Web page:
Would you rather have one huge eye or three small eyes?

3 tiny eyes

Would you rather have a pet dinosaur or a robot? 

A robot

What superpower would you love to have?

A time capsule that can activate (seems like a very specific answer, almost like he watched it somewhere) . When I said I want to know what people are thinking, he said, oh so you want to be God? Only God can do that 😦

If you could ask God a question, what would it be?

To give me the superpower I asked for.

What’s your favourite song?

Mary did you know?

What’s something you do not like about your little sister?

That she does not share.

What do you want to be when you grow up?

A plumber. So I can fix things.

What do grown ups do?

They take care of kids, wash them, feed them, play with them, bath with them …He then wistfully adds that he wishes he could be grown up so he could do his own thing.

From my previous experience with how my older nephews answers have developed over time, I am so excited to see how Neph II changes over time and then to do this with my niece as well.

 

 

 

 

Books on Letters between Friends

Image resultImage result for dear ijeawele

About So Long a Letter

About Dear Ijeawele

In March and April I read these two letters between female friends. Both of them touch of womanhood and issues of feminism which although books are written almost four decades apart, are still so relevant and applicable to the plight of women. All in all, they are both great books so I will talk about the common themes that struck a note with me.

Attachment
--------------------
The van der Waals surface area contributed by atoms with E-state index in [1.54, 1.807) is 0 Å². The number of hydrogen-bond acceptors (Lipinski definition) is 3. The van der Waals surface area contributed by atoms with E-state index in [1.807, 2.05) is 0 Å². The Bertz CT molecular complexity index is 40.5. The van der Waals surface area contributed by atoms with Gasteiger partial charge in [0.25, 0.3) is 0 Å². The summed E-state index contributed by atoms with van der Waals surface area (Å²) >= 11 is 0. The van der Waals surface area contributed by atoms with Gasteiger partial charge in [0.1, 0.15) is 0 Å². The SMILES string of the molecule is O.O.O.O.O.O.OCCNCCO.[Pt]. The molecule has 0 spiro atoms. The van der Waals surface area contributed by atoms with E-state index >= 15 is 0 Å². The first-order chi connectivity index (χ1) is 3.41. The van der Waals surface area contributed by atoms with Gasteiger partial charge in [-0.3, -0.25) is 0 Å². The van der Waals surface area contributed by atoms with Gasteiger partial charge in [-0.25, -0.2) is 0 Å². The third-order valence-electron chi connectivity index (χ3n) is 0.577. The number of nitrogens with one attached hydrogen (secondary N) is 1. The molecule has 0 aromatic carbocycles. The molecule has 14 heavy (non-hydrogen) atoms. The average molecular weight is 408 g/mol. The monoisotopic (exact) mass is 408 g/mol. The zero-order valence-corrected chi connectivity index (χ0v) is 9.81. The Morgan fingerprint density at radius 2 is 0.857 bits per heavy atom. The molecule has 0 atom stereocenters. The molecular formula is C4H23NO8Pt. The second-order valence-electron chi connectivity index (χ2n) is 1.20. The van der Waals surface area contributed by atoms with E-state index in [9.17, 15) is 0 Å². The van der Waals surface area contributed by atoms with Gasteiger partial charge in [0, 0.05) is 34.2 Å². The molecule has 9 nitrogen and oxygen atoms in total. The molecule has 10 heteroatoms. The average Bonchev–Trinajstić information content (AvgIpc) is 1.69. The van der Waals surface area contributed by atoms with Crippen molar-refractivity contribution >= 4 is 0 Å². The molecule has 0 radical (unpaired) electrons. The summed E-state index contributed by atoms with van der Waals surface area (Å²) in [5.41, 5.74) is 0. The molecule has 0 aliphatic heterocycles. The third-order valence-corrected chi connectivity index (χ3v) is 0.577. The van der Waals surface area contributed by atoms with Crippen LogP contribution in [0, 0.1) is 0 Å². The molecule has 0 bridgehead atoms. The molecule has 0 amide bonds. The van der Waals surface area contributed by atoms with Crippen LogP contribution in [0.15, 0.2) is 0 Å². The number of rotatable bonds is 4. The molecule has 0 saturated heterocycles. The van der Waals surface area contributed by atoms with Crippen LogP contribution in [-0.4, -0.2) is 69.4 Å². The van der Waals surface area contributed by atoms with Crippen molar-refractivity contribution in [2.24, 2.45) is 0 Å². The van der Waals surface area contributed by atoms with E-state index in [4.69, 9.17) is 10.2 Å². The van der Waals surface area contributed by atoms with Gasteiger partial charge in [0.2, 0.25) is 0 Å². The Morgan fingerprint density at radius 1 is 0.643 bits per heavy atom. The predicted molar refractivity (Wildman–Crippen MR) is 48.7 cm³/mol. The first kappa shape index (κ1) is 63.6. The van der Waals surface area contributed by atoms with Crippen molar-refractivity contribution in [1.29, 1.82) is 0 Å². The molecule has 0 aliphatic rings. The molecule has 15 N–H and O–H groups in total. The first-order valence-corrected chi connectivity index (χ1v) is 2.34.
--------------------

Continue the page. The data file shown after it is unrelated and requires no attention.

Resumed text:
1. Maintain your identity that is separate from your role as a mother, a wife, a sister-in-law. Maintain that single identity and I would even venture to say, keep pursuing those interests you have and love to do.
  2. Make your partner a full partner. From Dear Ijeawele, this is quite obvious and self-explanatory. From So Long …. it’s not quite obvious but I like Aissatou (the friend)’s response when her husband married a second wife, she held him immediately accountable and  left the marriage. Many called her names and wished something else of her but she held him accountable and did what she had to do.
  3. Both authors talk about centering marriage in the right place as a nice to have/do but not the penultimate accomplishment. Marriage is neither good nor bad, but how we aspire to it could be.
  4. Both writers caution each other against assigning certain roles to male or female children and the assumptions we make or impute. The future is not one where boys (girls) can do certain things that girls (boys) cannot. Also the language that we use when we explain the roles and responsibilities to kids also matters a lot.

The entire letter is an ode to female friendship which I totally loved and would therefore recommend both books. You can easily get through both in a single sitting or weekend.